The Biocompatibility Of Titanium

Different grades of titanium alloys can be found as an important part of medical and dental tools and supplies of all types. The resource below, Titanium in the Medical Industry: Benefits and Applications, provides a helpful outline of why and how this metal is so versatile in it’s uses and it’s reliability.

Titanium has been utilized in dentistry since the 1940s (however the first titanium dental implant wasn’t used until years later in 1965). Applications of titanium in surgical procedures began in the 1950s, and have swiftly increased, particularly in, but not limited to, cardiovascular and orthopedic procedures.

Titanium being an essential part of everyday medical implants such as pacemakers and artificial joints is common knowledge, but the strength, bacterial resistance, and lightweight composition make it a perfect substance for manufacturing operational tools and medical supplies and device parts.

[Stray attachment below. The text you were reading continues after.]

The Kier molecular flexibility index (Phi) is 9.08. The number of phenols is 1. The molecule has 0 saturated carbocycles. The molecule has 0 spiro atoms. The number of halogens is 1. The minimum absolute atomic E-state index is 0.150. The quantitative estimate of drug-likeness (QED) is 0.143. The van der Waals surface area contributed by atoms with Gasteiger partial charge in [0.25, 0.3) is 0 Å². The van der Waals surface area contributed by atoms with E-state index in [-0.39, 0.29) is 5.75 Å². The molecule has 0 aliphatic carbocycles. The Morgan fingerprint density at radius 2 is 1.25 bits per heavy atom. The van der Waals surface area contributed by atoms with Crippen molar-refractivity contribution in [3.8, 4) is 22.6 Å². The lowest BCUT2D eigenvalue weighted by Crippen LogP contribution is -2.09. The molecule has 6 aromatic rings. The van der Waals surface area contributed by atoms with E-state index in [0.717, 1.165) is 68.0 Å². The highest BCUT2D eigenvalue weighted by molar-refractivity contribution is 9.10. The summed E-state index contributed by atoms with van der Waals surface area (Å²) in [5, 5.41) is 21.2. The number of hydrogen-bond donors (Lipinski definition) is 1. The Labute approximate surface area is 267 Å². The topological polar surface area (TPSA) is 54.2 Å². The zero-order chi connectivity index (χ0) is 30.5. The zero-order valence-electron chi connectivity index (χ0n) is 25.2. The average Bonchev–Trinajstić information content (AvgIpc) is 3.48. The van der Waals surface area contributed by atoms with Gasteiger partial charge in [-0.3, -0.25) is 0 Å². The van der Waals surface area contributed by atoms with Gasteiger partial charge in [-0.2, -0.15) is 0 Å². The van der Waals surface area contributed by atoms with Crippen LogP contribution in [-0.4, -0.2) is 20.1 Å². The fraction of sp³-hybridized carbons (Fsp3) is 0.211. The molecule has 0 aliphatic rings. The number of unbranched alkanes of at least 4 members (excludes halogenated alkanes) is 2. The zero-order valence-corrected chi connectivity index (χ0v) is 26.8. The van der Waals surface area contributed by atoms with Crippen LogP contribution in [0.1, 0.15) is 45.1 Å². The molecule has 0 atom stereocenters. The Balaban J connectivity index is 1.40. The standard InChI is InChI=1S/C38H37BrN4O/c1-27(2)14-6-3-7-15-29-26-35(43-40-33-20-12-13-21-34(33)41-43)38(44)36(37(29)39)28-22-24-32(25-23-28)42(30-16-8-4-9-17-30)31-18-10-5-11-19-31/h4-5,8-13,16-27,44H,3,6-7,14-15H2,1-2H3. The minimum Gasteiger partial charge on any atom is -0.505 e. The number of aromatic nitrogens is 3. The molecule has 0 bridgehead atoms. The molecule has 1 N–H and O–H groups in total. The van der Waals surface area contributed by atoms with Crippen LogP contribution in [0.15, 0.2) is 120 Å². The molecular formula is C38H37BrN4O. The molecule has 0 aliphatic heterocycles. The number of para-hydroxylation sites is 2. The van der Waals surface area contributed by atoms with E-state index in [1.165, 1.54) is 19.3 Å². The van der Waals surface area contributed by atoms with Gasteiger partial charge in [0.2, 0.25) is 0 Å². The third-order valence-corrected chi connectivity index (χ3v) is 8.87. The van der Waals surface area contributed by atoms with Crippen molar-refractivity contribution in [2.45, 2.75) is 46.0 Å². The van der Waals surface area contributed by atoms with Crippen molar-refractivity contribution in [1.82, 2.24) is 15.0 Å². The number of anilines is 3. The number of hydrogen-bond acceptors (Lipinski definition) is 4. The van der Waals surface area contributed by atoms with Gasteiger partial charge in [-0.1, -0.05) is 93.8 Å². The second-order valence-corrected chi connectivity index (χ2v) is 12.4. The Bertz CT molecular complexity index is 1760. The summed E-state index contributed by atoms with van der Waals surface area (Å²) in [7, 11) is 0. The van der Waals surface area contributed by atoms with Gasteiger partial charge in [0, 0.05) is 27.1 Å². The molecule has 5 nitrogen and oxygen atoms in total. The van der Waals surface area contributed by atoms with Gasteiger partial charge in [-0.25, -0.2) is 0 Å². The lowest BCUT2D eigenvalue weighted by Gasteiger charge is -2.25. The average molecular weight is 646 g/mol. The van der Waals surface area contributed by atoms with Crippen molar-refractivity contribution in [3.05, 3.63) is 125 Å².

Due to titanium being so biocompatible and it’s availability on the market, studies and development of new medical practices are progressing quickly. And with the average population in the U.S. getting increasingly older, that will result with an absolute increase in demand for many medical procedures that currently involve titanium or could in the future, an investment in R & D should be well rewarded. To get a better perception of titanium applications and benefits in the medical field, please continue reading.